Ten years ago today, on Jan. 9, 2007, Apple co-founder Steve Jobs — already a legendary pitchman — put on his best performance.
At the Macworld conference in San Francisco, Jobs unveiled the product that would drive Apple to become the most valuable company in the world and cement Apple’s comeback as the greatest in business history.
That was, of course, the iPhone, which had been rumored for years but still managed to exceed almost all expectations with a design, vision, user interface and level of sophistication that far surpassed anything in the mobile industry. As Jobs said early in the demo, quoting a colleague: “You had me at scrolling.”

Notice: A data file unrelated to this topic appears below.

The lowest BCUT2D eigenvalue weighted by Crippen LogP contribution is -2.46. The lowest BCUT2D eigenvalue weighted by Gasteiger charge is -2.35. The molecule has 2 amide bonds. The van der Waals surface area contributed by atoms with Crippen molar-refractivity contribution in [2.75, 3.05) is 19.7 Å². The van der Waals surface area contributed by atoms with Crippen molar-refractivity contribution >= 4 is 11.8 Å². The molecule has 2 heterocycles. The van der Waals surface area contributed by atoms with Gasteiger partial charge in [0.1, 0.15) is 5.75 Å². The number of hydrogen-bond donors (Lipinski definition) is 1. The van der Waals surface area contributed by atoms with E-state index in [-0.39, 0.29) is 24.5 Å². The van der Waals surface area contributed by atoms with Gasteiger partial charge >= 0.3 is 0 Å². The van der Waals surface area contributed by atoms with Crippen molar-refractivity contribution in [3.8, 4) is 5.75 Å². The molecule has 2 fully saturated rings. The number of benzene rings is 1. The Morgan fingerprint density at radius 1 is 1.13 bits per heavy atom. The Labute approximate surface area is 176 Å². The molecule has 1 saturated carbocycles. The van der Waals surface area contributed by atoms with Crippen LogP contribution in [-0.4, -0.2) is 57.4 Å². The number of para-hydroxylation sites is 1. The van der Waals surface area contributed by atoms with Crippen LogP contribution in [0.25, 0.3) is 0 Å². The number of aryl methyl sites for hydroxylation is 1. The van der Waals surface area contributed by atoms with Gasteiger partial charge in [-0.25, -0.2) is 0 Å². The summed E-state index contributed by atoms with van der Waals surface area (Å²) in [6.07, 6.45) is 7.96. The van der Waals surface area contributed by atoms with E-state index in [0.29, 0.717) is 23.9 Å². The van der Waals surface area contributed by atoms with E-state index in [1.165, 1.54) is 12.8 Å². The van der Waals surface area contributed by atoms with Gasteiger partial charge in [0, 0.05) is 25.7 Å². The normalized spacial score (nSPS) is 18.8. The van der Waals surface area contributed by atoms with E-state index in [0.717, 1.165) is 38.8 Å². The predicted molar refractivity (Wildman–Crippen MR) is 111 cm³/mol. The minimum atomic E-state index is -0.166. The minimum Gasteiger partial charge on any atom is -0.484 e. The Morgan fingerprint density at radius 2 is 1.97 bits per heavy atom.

Jobs’s introduction — the second half of a keynote that started with the Apple TV set-top box — is funny, smart, confident and compelling, and worth re-watching. (If you’ve never seen it, find a quiet place and at least watch the first hour. It still holds up.)
His preamble, which includes several gags — an iPod rotary dial! — is pitch perfect and showed his mastery of narrative and comedic timing.
And the iPhone itself, which wouldn’t go on sale for months — and, with some glaring omissions, drew plenty of skepticism — proved worthy of the effort.
This article originally appeared on Recode.net.